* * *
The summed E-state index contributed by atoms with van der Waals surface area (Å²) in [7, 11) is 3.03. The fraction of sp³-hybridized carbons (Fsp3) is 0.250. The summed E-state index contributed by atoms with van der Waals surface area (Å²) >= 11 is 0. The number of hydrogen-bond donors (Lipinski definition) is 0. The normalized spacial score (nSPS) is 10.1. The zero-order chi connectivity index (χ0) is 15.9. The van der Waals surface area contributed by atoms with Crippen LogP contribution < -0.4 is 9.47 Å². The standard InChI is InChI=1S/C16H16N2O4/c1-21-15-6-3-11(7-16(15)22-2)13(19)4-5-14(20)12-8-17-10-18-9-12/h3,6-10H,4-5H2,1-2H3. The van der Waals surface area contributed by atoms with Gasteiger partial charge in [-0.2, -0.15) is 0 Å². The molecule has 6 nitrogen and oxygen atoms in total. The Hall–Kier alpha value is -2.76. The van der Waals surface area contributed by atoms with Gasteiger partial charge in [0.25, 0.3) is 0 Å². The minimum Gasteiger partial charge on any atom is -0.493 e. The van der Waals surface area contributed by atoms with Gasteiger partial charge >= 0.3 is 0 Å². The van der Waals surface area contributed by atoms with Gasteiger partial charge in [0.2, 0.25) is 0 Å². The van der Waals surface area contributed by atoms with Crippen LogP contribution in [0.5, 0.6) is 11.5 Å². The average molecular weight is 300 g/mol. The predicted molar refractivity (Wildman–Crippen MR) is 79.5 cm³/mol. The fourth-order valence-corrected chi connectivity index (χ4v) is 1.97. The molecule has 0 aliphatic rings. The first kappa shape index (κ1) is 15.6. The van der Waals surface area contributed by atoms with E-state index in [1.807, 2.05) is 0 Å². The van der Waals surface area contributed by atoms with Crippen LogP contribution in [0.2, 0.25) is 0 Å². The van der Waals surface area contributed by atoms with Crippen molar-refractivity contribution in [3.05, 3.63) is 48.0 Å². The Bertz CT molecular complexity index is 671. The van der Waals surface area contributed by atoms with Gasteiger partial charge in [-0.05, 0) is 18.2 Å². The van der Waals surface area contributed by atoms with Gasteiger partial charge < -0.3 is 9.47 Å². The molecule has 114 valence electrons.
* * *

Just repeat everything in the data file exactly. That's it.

The summed E-state index contributed by atoms with van der Waals surface area (Å²) in [7, 11) is 3.03. The fraction of sp³-hybridized carbons (Fsp3) is 0.250. The summed E-state index contributed by atoms with van der Waals surface area (Å²) >= 11 is 0. The number of hydrogen-bond donors (Lipinski definition) is 0. The normalized spacial score (nSPS) is 10.1. The zero-order chi connectivity index (χ0) is 15.9. The van der Waals surface area contributed by atoms with Crippen LogP contribution < -0.4 is 9.47 Å². The standard InChI is InChI=1S/C16H16N2O4/c1-21-15-6-3-11(7-16(15)22-2)13(19)4-5-14(20)12-8-17-10-18-9-12/h3,6-10H,4-5H2,1-2H3. The van der Waals surface area contributed by atoms with Gasteiger partial charge in [-0.2, -0.15) is 0 Å². The molecule has 6 nitrogen and oxygen atoms in total. The Hall–Kier alpha value is -2.76. The van der Waals surface area contributed by atoms with Gasteiger partial charge in [0.25, 0.3) is 0 Å². The minimum Gasteiger partial charge on any atom is -0.493 e. The van der Waals surface area contributed by atoms with Gasteiger partial charge >= 0.3 is 0 Å². The van der Waals surface area contributed by atoms with Gasteiger partial charge in [0.2, 0.25) is 0 Å². The van der Waals surface area contributed by atoms with Crippen LogP contribution in [0.5, 0.6) is 11.5 Å². The average molecular weight is 300 g/mol. The predicted molar refractivity (Wildman–Crippen MR) is 79.5 cm³/mol. The fourth-order valence-corrected chi connectivity index (χ4v) is 1.97. The molecule has 0 aliphatic rings. The first kappa shape index (κ1) is 15.6. The van der Waals surface area contributed by atoms with E-state index in [1.807, 2.05) is 0 Å². The van der Waals surface area contributed by atoms with Crippen LogP contribution in [0.2, 0.25) is 0 Å². The van der Waals surface area contributed by atoms with Crippen molar-refractivity contribution in [3.05, 3.63) is 48.0 Å². The Bertz CT molecular complexity index is 671. The van der Waals surface area contributed by atoms with Gasteiger partial charge in [-0.05, 0) is 18.2 Å². The van der Waals surface area contributed by atoms with Gasteiger partial charge < -0.3 is 9.47 Å². The molecule has 114 valence electrons.